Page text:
A study of pigeons in New York City showed that levels of lead in the birds track with neighborhoods where children show high levels of lead exposure.
The results were published July 18 in the journal Chemosphere.
"Pigeons share our environment all over the globe, they're exposed to many of the same environmental contaminants as we are and often they suffer similar health consequences," says Rebecca Calisi, assistant professor in the Department of Neurobiology, Physiology and Behavior at the University of California, Davis, who conducted the study with undergraduate student (and study co-author) Fayme Cai while at Columbia University.
Calisi says monitoring pigeon biology may provide more understanding of the location and prevalence of lead and other harmful toxins, which could lead to the creation of prevention measures.
"So the data pigeons can provide us also have the potential to, if you will, speak for under-served and socioeconomically challenged communities who might be suffering from environmental pollutants but who lack the voice and means to assess and act," she says.
Calisi says new studies show even tiny amounts of lead are detrimental to the health of children.
She now plans to expand the work in several California cities, including Sacramento, San Francisco and rural agricultural areas.
"Currently we're devising a panel of different pollutants to look at to see what's most prevalent in these areas, what's most feasible to study and this includes other heavy metals and dangerous pollutants such as fire retardants and pesticides," she says.
In New York City, Calisi and Cai used lead screening records of children taken by the New York City Department of Health and Mental Hygiene, along with blood samples from 825 pigeons over a five-year period (2010-15), to correlate and analyze the levels between the birds and children.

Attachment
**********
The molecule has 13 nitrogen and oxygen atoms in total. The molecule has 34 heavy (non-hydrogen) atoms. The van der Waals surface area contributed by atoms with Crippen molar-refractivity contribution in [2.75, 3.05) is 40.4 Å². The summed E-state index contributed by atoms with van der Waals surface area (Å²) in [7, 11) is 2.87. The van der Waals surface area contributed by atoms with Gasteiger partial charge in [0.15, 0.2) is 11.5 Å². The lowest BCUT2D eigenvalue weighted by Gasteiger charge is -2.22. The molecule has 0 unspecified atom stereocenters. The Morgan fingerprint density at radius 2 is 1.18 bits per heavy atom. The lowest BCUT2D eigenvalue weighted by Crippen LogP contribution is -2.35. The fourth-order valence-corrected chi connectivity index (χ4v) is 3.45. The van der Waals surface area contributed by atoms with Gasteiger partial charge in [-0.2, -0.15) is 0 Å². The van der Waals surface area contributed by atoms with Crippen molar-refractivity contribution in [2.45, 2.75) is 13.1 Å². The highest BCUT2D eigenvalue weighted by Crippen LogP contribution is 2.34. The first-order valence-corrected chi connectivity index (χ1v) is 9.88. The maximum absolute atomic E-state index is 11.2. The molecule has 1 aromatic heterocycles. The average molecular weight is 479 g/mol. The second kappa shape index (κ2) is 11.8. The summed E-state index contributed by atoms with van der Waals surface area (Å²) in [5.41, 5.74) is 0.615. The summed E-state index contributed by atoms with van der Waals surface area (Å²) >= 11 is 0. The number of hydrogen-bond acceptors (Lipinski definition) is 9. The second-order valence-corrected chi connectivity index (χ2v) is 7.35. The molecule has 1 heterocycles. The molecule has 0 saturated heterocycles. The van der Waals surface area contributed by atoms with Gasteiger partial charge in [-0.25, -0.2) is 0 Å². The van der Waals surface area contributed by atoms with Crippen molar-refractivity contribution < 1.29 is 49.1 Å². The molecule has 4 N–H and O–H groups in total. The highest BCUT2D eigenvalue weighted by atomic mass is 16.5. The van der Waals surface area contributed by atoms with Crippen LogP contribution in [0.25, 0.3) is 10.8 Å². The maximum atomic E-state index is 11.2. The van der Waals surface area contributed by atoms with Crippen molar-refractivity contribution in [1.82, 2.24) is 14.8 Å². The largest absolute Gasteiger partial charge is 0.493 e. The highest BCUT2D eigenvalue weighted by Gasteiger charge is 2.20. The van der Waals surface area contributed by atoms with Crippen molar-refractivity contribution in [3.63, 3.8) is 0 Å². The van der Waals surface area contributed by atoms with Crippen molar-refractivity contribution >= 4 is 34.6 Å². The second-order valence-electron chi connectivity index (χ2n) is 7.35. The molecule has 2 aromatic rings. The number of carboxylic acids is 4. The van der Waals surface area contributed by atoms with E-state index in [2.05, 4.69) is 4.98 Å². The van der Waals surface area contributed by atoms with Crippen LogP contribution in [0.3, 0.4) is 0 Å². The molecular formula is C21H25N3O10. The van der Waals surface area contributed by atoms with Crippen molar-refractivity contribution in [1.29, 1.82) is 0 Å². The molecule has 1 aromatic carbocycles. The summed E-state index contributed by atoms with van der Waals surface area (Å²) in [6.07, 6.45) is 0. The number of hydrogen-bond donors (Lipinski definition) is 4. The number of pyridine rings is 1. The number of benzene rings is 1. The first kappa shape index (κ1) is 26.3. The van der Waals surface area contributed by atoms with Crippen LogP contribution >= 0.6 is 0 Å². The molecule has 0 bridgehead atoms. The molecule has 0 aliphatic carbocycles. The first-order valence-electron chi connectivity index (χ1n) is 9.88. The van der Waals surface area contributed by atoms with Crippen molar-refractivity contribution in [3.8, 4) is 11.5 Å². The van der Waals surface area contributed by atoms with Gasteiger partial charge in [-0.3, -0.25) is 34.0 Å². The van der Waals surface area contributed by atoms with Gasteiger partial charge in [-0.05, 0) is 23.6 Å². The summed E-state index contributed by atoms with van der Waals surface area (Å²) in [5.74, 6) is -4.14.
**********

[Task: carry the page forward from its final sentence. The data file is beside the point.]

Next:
Each pigeon was identified by the zip code where it was found.
The findings showed the pigeons’ blood lead levels rose in summer, as they did in the blood samples from children.
Calisi says zip codes with high lead levels in pigeons also had some of the highest rates of raised levels of lead in children.
While pigeons have been used to monitor various types of pollution in some European cities, Calisi says as far as she knows, no one has previously correlated lead exposure in birds with exposure rates in children.
She says urban pigeons are ideal for tracking pollution in her work because they don’t fly far and typically spend their lives within an area of a few blocks.
But how do researchers wrangle the pigeons?
"The scientists in my lab are pigeon whisperers," Calisi joked.
She explained that food traps or nets are used along with "yummy goodies" to entice the pigeons.
"When we catch the pigeons, we do a little health assessment, make sure they’re in good condition and we take a blood sample, that’s it," says Calisi. "And, if the pigeon is healthy enough to be released we let the pigeon go on its way and note where we collected the sample."
The pigeons get a treat, the researchers get their blood, the birds fly away ... and the "rats with wings" play a role in environmental research.